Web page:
New polling indicates that Democratic nominee Hillary Clinton received a sizeable bump in key battleground states after the first presidential debate. The majority of likely voters in all five swing states said that Clinton won in her first face-off with Republican nominee Donald Trump.
On Sept. 29, new Public Policy Polling survey results found that Clinton is leading in Colorado, Florida, North Carolina, Pennsylvania and Virginia. The surveys were conducted on behalf on the nonpartisan VoteVets Action Fund.
In Colorado, Clinton currently leads with 46 percent support while Trump comes in second with 40 percent support. Libertarian nominee Gary Johnson garnered 6 percent support while Green Party nominee Jill Stein came in last with 2 percent support.
In Florida, Clinton leads with 45 percent support while Trump is close behind with 43 percent. Johnson made a more modest showing in the state with 3 percent while Stein only managed 1 percent.
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In North Carolina, perhaps the most competitive swing state in the 2016 election, Clinton now polls at 44 percent while Trump is behind with 42 percent. Johnson comes in third with 7 percent.
In Pennsylvania, Clinton has 45 percent, Trump 39 percent, Johnson 6 percent and Stein 2 percent.
In Virginia, the results are similar to Colorado: Clinton leads with 46 percent, Trump well behind with 40 percent, Johnson coming in third with 7 percent and Stein in last place with 1 percent.
When asked which major nominee won the first presidential debate, the majority of likely voters in all five states gave the edge to Clinton. Colorado voters preferred her performance by 22 percentage points, Florida voters by 17 percentage points, North Carolina voters by 22 percentage points, Pennsylvania voters by 19 percentage points and Virginia voters by 24 percentage points.
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Following the debate on Sept. 26, the majority of voters in all swing states did not believe that Trump was prepared to be president, had the temperament for the job or can be trusted with nuclear weapons.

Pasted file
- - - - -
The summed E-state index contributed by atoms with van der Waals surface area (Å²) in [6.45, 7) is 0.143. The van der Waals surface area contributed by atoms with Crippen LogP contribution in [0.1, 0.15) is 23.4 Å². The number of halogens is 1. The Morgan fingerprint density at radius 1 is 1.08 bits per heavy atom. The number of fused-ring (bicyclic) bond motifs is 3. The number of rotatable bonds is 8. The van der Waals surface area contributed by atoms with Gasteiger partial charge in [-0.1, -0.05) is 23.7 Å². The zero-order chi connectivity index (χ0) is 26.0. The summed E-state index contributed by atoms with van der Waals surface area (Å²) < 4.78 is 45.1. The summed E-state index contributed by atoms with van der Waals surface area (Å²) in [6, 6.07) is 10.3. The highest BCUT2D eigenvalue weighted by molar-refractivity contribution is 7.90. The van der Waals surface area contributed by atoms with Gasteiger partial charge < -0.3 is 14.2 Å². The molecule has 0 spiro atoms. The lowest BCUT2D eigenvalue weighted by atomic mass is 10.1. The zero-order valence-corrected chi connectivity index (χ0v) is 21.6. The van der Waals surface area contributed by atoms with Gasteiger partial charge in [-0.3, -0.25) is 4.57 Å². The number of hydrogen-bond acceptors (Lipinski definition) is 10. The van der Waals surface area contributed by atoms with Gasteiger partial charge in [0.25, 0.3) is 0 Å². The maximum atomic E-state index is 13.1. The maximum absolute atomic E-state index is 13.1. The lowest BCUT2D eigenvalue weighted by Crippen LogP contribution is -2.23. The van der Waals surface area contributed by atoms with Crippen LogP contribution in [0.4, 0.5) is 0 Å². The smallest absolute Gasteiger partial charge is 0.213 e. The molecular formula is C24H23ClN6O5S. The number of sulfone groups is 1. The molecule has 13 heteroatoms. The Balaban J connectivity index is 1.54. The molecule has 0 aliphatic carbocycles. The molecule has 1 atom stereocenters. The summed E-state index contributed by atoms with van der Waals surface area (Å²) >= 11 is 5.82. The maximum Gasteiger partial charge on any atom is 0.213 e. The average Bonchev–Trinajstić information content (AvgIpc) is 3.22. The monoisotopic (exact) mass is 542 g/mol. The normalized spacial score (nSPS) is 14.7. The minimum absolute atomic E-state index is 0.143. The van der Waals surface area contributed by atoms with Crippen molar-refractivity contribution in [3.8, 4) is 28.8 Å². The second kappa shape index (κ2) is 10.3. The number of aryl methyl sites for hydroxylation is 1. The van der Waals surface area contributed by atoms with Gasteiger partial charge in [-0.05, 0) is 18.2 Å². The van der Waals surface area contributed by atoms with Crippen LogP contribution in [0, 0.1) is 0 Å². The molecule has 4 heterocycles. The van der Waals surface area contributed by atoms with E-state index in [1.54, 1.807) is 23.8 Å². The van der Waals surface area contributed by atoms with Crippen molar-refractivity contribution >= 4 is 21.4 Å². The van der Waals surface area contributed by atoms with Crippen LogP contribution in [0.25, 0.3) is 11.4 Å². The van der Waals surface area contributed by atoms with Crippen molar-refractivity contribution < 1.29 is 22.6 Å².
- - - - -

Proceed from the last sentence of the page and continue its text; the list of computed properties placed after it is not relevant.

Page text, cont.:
In comparison, Clinton passed all three of those metrics among these voters, if by a fairly narrow margin. The only metric where Trump won among the majority of these swing states voters was when they were asked which candidate was most likely to cause a nuclear war.
Meanwhile, another poll has found that the first presidential debate damaged women voters’ perception of Trump.
On Sept. 29, a new NBC News/SurveyMonkey Poll found that 27 percent of likely women voters were less likely to cast their ballot for the GOP nominee after watching him on the debate stage. Meanwhile, 30 percent of likely women voters said that their opinion of Clinton had improved.
The majority of scientific polls conducted after the presidential debate have found that most voters believe Clinton won. Trump himself has been dismissive of these polls, citing that he had won several online polls taken after the debate.
Several anchors from Fox News agreed with Trump, pointing to the online polls as evidence he had indeed won his first face-off with Clinton. Dana Blanton, Fox News’ vice president of public opinion research, responded by forwarding them a memo urging them to disregard the online polls, Fortune reports.
Blanton stated that the online polls that Trump has cited “do not meet our editorial standards.”
The latest PPP survey indicates that Clinton has received a large bump following the first debate. Tom Jensen, the director of PPP, noted that Trump will have to regain ground if he hopes to win in November.
“If these results hold up, Donald Trump has no path to victory,” Jensen wrote.